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The Chinese Threat to American Higher Education

News Abroad
tags: China, higher education, university



Mark S. Ferrara is associate professor of English at State University of New York and author of several books including New Seeds of Profit and American Community.  

Tsinghua University in Beijing

 

 

Amid the Trump administration’s destabilizing trade war with China, President Xi Jinping is determined to make his nation into an unrivaled economic and military superpower. China has taken the lead in the development of green energy, 5G networks, and artificial intelligence and robotics—and Xi’s “Belt and Road” initiative will soon link the economies of Asia and Europe by road, rail, and water. 

 

The rise of China also poses significant challenges to American higher education. Although the U.S. remains a destination of choice for international students and scholars, China’s share of global scientific papers has increased from 6 to 18 percent from 2003 to 2013; the number of Chinese universities nearly doubled from 2005 to 2015; and eight million students graduated from Chinese institutions of higher learning in 2017 alone (a tenfold increase in a generation). As a result, twenty-two Chinese universities now rank in the top 100.

 

As President Trump’s nationalistic rhetoric and restrictive immigration policies have resulted in a 10 percent drop in international student enrollments on American campuses, China’s “Double First Class” plan aims to make forty-two of its universities into world-class institutions by 2050. To that end, the Thousand Talents Plan brings leading scientists, academics, and entrepreneurs to teach and research in China, and it provides financial incentives for Chinese scientists living abroad to return home. The government also doles out tens of thousands of full scholarships to attract international students from more than 170 countries.

Alarmed by ominous signs that American higher education was losing its edge, I penned Palace of Ashes (Johns Hopkins University Press) in the summer of 2014 to illustrate how the forces of globalization were helping rapidly developing Asian nations—particularly China—to transform their major universities into serious contenders for the world’s students, faculty, and resources. I stand by the central claims of that work but could not anticipate the chilling effect the subsequent formulation of “Xi Thought” would have on higher learning.

To create a culture based on “market socialism with Chinese characteristics,” Xi Jinping asserted political control over higher education in 2016 in a widely-publicized speech that put ideological and political work at the heart of university education to promote socialism. Xi also expressed a desire that Chinese colleges and universities be “guided by Marxism” to become “strongholds that adhere to Party leadership.”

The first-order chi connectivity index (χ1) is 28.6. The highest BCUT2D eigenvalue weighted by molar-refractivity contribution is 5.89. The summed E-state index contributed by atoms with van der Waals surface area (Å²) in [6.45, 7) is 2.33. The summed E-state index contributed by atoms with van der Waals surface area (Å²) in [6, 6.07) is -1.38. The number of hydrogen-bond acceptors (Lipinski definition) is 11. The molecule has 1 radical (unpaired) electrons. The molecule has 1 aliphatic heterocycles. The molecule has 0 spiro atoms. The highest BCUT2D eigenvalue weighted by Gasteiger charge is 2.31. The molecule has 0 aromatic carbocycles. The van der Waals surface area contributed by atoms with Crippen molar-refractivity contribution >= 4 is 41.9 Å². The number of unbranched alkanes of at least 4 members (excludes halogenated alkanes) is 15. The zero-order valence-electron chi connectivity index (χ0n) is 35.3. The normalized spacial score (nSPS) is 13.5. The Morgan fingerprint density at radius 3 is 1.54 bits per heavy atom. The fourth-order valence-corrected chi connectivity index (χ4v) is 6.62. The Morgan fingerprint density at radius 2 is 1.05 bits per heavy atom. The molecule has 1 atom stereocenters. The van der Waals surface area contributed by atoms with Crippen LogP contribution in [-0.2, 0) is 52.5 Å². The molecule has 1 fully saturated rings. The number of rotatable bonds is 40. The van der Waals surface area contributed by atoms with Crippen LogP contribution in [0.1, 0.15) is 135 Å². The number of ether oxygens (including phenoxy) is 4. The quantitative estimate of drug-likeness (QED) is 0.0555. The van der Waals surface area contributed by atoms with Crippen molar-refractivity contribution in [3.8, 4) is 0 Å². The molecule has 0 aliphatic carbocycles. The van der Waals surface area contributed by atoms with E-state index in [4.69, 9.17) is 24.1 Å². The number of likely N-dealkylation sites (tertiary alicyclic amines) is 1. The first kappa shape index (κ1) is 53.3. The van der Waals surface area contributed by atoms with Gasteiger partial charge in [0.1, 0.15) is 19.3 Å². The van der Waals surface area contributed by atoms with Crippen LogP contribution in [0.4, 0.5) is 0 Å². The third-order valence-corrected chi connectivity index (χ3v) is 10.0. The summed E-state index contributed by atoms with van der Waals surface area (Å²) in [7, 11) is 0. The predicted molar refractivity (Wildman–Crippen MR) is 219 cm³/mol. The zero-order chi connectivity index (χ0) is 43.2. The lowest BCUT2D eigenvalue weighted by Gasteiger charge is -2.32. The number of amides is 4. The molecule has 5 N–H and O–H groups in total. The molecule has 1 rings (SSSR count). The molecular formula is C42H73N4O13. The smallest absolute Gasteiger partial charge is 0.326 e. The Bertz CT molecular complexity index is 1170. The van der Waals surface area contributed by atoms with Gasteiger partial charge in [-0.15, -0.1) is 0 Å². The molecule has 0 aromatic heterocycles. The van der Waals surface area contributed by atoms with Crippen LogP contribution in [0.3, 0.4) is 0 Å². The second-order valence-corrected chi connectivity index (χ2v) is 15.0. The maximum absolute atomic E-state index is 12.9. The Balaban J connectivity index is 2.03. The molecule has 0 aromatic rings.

As he began a second term as president in 2018, an enhanced system of monitoring faculty members by using classroom informants emerged to identify faculty members who engaged in “improper speech.” Although censorship and classroom informants have remained a persistent part of higher learning for generations, Xi Thought challenges widely held assumptions in the West that economic development would result in more social and intellectual freedom.

To encourage adherence to the core values of Chinese socialism, Xi advanced the “Chinese dream,” a vision of economic progress that will culminate in a “great renaissance of the Chinese nation.” To export that vision and to promote the country’s image as a global leader, the government funded Confucius Institutes to encourage the study of Chinese language and culture on campuses around the world.

Concerned that these institutes erode academic freedom and institutional autonomy by functioning as a propaganda arm of the Chinese government (since they often recruit and control academic staff, influence the curriculum, and restrict free debate), there has been a spate of recent closures of Confucius Institutes in the United States.

Perhaps in retaliation, President Xi recently initiated a campaign against Western values that encourages communist party members in academia to redline innocuous and apolitical expressions of American culture. Today, in place of the free flow of information, China’s "Great Firewall" blocks thousands of websites (including Facebook, Twitter, YouTube, and Google Scholar).

Even science is not immune from censorship in Xi’s China—a situation that has raised alarms in Hong Kong, Britain, Australia, and the United States. In my view, banning topics such as constitutional democracy, civil society, income inequality, freedom of the press, human rights, and historical critiques of the communist party from university classrooms, research seminars, and publications is regressive.

President Xi’s ambition to make China “a global leader in terms of comprehensive national strength and international influence” by 2050 is jeopardized by the ideological control of innovation, China’s slowing economy, the trade war with the U.S., and the strict regulation of information. It is also hard to imagine that heightened authoritarianism, emphasis on party ideology and socialist morality, and censorship and surveillance will contribute to the establishment of world-class research universities.

Ultimately, an emphasis on ideological agendas produces strong incentives for researchers to value the quantity of research—over its quality. By contrast, less governmental intervention in higher education might generate results more in line with Chinese aspirations. Until such a moment arrives, institutions of higher education around the world should remain wary of China’s academic model in which free inquiry plays little part.


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